by Lisa Stice

Lately, I’ve been crying when I wake up, when I go to bed, and random times in between. I’m not sure how someone couldn’t be moved to emotion and moved to try to do something to help children and families separated at the U.S.-Mexico border.

It takes the ability to empathize, though. On June 18, Eric Chandler, author of Hugging This Rock (Middle West Press), tweeted, “I feel like we’re losing our imagination. I’ve heard empathy is an act of imagination. Imagine if someone tried to take away your child,” and so it makes sense that an administration who takes children from parents would first take funding from the National Endowment for the Arts.

Military spouses are supposed to stay quiet on political issues, but this is far beyond a political issue; this is a human rights issue. As Seamus Heaney said, there is “[n]o such thing / as innocent / bystanding.”

We can make phone calls, we can donate to organizations that have more power and know-how than an individual, we can vote, we cannot look away, and we can read to hear the voices of immigrants.

Ocean Vuong: Night Sky with Exit Wounds (Copper Canyon Press, 2016)

Ocean Vuong was born in Saigon, Vietnam. Vuong’s poems vary in subject: family in Vietnam, war, immigrating, love, depression. One poem explains how his mother renamed him Ocean – the body of water connecting Vietnam and the United States – after their boat voyage.


In “Aubade with  Burning City,” Vuong writes of the evacuations of refugees and Americans during the fall of Saigon, complete with Irving Berlin’s “White Christmas” threading through the horrific images:

The song,  moving through the city like a widow.
      A white…A white…I’m dreaming of a curtain of snow

falling from her shoulders.
Snow scraping against the window. Snow shredded
with gunfire. Red Sky.
Snow on the tanks rolling over the city walls.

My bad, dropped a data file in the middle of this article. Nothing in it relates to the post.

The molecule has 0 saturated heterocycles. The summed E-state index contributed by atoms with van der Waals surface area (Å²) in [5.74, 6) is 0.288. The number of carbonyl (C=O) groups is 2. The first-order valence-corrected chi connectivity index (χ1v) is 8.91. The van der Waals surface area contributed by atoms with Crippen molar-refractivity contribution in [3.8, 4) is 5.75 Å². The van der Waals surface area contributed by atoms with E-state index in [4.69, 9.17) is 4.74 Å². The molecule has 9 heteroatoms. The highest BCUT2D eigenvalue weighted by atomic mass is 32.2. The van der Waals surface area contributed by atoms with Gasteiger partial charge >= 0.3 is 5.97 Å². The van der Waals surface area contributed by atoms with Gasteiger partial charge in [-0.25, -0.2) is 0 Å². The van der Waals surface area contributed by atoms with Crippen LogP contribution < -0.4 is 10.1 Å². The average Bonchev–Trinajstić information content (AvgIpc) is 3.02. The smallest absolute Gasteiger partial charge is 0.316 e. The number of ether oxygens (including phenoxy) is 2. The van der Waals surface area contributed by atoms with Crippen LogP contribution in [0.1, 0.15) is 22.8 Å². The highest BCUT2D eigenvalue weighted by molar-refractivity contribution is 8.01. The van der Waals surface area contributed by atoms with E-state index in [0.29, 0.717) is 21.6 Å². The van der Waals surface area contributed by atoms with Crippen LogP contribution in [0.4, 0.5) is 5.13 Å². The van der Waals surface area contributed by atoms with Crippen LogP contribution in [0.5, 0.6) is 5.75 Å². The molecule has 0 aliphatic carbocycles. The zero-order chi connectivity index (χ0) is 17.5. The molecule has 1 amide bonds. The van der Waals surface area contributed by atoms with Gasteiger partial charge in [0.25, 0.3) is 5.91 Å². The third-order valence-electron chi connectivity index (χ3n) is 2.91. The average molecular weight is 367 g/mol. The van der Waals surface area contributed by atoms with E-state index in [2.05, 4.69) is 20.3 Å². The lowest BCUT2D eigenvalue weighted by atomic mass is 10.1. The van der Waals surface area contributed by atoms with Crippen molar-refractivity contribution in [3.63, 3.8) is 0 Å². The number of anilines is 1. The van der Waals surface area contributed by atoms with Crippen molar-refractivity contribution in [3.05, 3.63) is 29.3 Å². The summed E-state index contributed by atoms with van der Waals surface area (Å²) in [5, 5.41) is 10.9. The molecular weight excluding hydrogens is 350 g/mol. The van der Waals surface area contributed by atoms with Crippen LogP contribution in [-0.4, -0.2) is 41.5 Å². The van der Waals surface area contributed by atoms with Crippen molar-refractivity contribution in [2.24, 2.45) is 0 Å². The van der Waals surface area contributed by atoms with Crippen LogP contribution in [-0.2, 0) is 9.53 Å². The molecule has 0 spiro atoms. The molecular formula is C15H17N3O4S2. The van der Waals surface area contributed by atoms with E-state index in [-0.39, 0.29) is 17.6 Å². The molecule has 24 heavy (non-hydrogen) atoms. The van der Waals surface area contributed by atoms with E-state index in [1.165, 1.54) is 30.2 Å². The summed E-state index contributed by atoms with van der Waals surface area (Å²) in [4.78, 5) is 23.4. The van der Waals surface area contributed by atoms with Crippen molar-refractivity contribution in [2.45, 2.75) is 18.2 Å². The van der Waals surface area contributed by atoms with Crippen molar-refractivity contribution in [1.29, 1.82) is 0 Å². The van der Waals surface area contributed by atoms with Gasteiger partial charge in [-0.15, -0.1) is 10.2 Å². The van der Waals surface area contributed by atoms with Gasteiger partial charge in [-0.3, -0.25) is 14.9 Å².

A helicopter lifting the living just

out of reach.


Javier Zamora: Unaccompanied (Copper Canyon Press, 2017)

Javier Zamora was born in La Herradura, El Salvador. Zamora’s poems are his journey (thousands of miles alone at the age of nine) to escape violence in the hopes of finding an idealized new home.


Home becomes reimagined in these poems when confronted with the realities of racism, border politics and economic inequality. In these lines, Zamora addresses families separation and the lasting trauma of memory. From “The Pier of La Herradura”:

When I sleep I see a child
hidden between the legs of a scarred man:

their sunburned backs sweat cold air,
the child faces me

and the pier’s thatched roof swallows the moon
cut by the clouds behind them.

Sometimes, they’re on the same roof
wearing handkerchiefs

and uniformed men surround them.
I mistake bullet casings

for cormorant beaks diving
till water churns the color of sunsets,

stained barnacles line the pier
and I can’t see who’s facedown

on the boats painted crimson.


Mizna, Volume 18.1, 2017: Surviving

At this last AWP (Association of Writers and Writing Programs) conference, I attended a panel reading of contributors of the “Surviving” issue of Mizna: Prose, Poetry, and Art Exploring Arab America.


The contributors were from different states, some born here, some immigrated here.


Bahamian immigrant Bernard Ferguson‘s poem, “alternate universe in which no human body can be illegal,” particularly moved me that day, and it speaks even louder during this time of family separations. The fifth and last stanza:

here, there is no passport of treaty required for entry. you only need
someone to vouch for you. and when i say vouch for you, i mean:
they’ve heard the long winding tale of your failures and still throw
their arm around your shoulder when they see you at the bar. when
i say vouch for you, i mean: they are torn awake by your cries in the
dead of night, and unable to sleep for a second longer, they summon
a line of bloodthirsty mothers at your back.


About the Reviewer:

IMG_3425Lisa Houlihan Stice is a poet/mother/military spouse, the author of two poetry collections: Permanent Change of Station (Middle West Press, 2018) and Uniform (Aldrich Press, 2016), and a Pushcart Prize nominee. She volunteers as a mentor with the Veterans Writing Project, as an associate poetry editor with 1932 Quarterly, and as a contributor for The Military Spouse Book Review. She received a BA in English literature from Mesa State College (now Colorado Mesa University) and an MFA in creative writing and literary arts from the University of Alaska Anchorage. While it is difficult to say where home is, she currently lives in North Carolina with her husband, daughter and dog.

You can read some of Lisa’s most recently-published poems here: “Counting the Casualties” in The Military Review, “Ophelia Among the Reeds” in The Ekphrastic Review, and two poems in Interstice Poetry Journal. She has poetry forthcoming in The Sea Letter, 8 Poems, and Kallisto Gaia Press. Follow her web site to keep up!